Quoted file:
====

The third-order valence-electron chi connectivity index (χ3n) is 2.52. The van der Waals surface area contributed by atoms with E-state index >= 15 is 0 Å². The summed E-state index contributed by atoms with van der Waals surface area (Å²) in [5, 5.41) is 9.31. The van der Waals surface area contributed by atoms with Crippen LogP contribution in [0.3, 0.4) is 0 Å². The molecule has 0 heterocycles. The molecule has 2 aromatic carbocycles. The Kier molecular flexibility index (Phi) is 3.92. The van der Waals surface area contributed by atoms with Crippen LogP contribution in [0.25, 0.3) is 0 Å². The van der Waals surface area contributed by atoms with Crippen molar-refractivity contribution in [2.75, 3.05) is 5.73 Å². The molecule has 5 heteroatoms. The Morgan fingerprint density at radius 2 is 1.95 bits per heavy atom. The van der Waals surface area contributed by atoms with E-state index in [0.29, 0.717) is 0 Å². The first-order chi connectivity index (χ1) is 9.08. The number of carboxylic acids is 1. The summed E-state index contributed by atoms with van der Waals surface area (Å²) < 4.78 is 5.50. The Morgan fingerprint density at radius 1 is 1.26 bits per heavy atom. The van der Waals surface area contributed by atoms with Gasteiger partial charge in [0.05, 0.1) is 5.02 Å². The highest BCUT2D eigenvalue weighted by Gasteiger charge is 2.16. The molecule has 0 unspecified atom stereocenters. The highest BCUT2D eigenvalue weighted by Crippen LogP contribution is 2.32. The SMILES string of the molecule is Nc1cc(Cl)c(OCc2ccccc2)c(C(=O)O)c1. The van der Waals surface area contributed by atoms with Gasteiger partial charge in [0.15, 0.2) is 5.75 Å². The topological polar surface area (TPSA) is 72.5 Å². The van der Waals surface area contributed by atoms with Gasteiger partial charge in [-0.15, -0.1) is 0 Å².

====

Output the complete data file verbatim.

The third-order valence-electron chi connectivity index (χ3n) is 2.52. The van der Waals surface area contributed by atoms with E-state index >= 15 is 0 Å². The summed E-state index contributed by atoms with van der Waals surface area (Å²) in [5, 5.41) is 9.31. The van der Waals surface area contributed by atoms with Crippen LogP contribution in [0.3, 0.4) is 0 Å². The molecule has 0 heterocycles. The molecule has 2 aromatic carbocycles. The Kier molecular flexibility index (Phi) is 3.92. The van der Waals surface area contributed by atoms with Crippen LogP contribution in [0.25, 0.3) is 0 Å². The van der Waals surface area contributed by atoms with Crippen molar-refractivity contribution in [2.75, 3.05) is 5.73 Å². The molecule has 5 heteroatoms. The Morgan fingerprint density at radius 2 is 1.95 bits per heavy atom. The van der Waals surface area contributed by atoms with E-state index in [0.29, 0.717) is 0 Å². The first-order chi connectivity index (χ1) is 9.08. The number of carboxylic acids is 1. The summed E-state index contributed by atoms with van der Waals surface area (Å²) < 4.78 is 5.50. The Morgan fingerprint density at radius 1 is 1.26 bits per heavy atom. The van der Waals surface area contributed by atoms with Gasteiger partial charge in [0.05, 0.1) is 5.02 Å². The highest BCUT2D eigenvalue weighted by Gasteiger charge is 2.16. The molecule has 0 unspecified atom stereocenters. The highest BCUT2D eigenvalue weighted by Crippen LogP contribution is 2.32. The SMILES string of the molecule is Nc1cc(Cl)c(OCc2ccccc2)c(C(=O)O)c1. The van der Waals surface area contributed by atoms with Gasteiger partial charge in [0.15, 0.2) is 5.75 Å². The topological polar surface area (TPSA) is 72.5 Å². The van der Waals surface area contributed by atoms with Gasteiger partial charge in [-0.15, -0.1) is 0 Å².